Webinar 46
Leveraging GIS for Right of Way (ROW):
Vermont Statewide Property Parcel Map

February 17, 2021

Summary of the Federal Highway Administration’s Quarterly Webinar


The Federal Highway Administration (FHWA) promotes geographic information systems (GIS) as a means to more effectively manage and improve transportation systems. One of the ways that FHWA does this is through its GIS in Transportation program,1 which identifies timely and critical GIS issues and topics in transportation and connects transportation agencies with available resources and best practices. The webinar summarized here is part of a quarterly series organized through the GIS in Transportation program.

Johnathan Croft (Johnathan.Croft@vermont.gov) and Mary Haley (Mary.Haley@vermont.gov) of the Vermont Agency of Transportation (VTrans) presented on the efforts of VTrans to develop a statewide property parcel data layer. The webinar discussed the project from the initial enabling legislation; collaboration with agencies and departments; developing parcel standards; parcel data creation through vendors; issues experienced during the project; their “Grand List”; how this information is being used at VTrans; and transfer of the project to a program at the Vermont Center for Geographic Information (VCGI).

A recording of the webinar is available here.

History of Parcels in Vermont

Vermont is the second-largest State in New England and is composed of 255 towns, cities, gores, and a grant.2 There are 14 counties; however, governance is either at the State level or municipal level. Property boundaries and parceling of the land in Vermont has occurred for the past 275 years. Parcels are laid out using metes and bounds,3 with surveys in bearings and distance, and not through the Public Land Survey System.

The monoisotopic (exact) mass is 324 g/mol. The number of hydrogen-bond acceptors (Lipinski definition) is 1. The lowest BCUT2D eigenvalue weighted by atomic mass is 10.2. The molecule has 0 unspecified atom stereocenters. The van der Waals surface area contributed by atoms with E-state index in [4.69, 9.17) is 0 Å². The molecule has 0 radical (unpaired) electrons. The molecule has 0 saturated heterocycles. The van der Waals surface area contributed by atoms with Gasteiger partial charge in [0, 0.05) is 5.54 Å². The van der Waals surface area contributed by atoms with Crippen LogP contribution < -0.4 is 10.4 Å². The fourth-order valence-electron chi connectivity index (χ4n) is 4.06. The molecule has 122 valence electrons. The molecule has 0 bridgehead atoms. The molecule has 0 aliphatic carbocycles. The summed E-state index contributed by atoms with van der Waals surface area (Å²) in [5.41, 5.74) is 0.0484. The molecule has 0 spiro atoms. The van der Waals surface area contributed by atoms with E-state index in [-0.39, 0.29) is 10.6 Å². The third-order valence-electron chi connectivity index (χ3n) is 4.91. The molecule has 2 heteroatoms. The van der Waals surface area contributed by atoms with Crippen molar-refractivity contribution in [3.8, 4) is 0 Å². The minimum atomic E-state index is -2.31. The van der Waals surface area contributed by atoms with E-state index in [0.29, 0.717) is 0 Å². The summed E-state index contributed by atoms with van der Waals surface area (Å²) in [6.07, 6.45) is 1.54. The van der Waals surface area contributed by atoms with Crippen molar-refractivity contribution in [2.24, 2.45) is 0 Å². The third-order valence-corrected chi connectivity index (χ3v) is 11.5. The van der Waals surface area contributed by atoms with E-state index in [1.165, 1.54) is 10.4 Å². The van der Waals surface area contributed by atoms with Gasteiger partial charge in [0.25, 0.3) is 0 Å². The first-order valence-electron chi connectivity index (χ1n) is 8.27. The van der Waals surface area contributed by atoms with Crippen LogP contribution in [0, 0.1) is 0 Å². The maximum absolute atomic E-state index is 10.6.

The Grand List contains the assessor information on property owners, parcel size, improvements, and values provided from the municipalities to the Vermont Department of Taxes. Vermont has almost 300,000 statewide parcels that are landed—parcels that have acreage values greater than zero in the Grand List—and represent over 5.5 million acres, or just over 8,700 square miles. Until recently, there were no State requirements for surveys performed when parcel boundaries were altered and a survey is not required when properties are conveyed. Some municipalities do require surveys through their zoning ordinances but this is not universal across the State. Parcels have deeds on record in municipal offices but a survey of the property may not exist.